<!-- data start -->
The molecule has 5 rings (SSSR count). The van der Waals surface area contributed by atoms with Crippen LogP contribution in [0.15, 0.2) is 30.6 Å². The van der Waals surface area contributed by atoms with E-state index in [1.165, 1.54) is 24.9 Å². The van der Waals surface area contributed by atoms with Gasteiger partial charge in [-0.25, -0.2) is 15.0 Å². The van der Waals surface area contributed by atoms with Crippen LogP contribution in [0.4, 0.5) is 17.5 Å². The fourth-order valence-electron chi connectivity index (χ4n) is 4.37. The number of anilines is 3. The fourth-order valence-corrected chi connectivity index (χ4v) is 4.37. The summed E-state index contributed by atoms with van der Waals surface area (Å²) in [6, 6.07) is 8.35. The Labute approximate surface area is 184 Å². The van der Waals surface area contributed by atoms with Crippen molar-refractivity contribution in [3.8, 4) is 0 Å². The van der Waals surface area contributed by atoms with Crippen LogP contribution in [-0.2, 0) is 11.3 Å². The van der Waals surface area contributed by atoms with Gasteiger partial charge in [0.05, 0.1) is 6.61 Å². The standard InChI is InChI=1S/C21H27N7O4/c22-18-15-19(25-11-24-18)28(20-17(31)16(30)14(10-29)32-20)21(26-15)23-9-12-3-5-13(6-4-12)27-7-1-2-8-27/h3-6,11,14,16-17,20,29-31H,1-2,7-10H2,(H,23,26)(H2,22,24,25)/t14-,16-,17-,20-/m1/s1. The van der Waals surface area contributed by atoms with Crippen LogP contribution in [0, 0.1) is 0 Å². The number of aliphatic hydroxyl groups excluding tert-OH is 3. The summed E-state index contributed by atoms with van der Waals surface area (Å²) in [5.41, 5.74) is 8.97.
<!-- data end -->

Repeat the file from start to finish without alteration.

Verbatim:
The molecule has 5 rings (SSSR count). The van der Waals surface area contributed by atoms with Crippen LogP contribution in [0.15, 0.2) is 30.6 Å². The van der Waals surface area contributed by atoms with E-state index in [1.165, 1.54) is 24.9 Å². The van der Waals surface area contributed by atoms with Gasteiger partial charge in [-0.25, -0.2) is 15.0 Å². The van der Waals surface area contributed by atoms with Crippen LogP contribution in [0.4, 0.5) is 17.5 Å². The fourth-order valence-electron chi connectivity index (χ4n) is 4.37. The number of anilines is 3. The fourth-order valence-corrected chi connectivity index (χ4v) is 4.37. The summed E-state index contributed by atoms with van der Waals surface area (Å²) in [6, 6.07) is 8.35. The Labute approximate surface area is 184 Å². The van der Waals surface area contributed by atoms with Crippen molar-refractivity contribution in [3.8, 4) is 0 Å². The van der Waals surface area contributed by atoms with Crippen LogP contribution in [-0.2, 0) is 11.3 Å². The van der Waals surface area contributed by atoms with Gasteiger partial charge in [0.05, 0.1) is 6.61 Å². The standard InChI is InChI=1S/C21H27N7O4/c22-18-15-19(25-11-24-18)28(20-17(31)16(30)14(10-29)32-20)21(26-15)23-9-12-3-5-13(6-4-12)27-7-1-2-8-27/h3-6,11,14,16-17,20,29-31H,1-2,7-10H2,(H,23,26)(H2,22,24,25)/t14-,16-,17-,20-/m1/s1. The van der Waals surface area contributed by atoms with Crippen LogP contribution in [0, 0.1) is 0 Å². The number of aliphatic hydroxyl groups excluding tert-OH is 3. The summed E-state index contributed by atoms with van der Waals surface area (Å²) in [5.41, 5.74) is 8.97.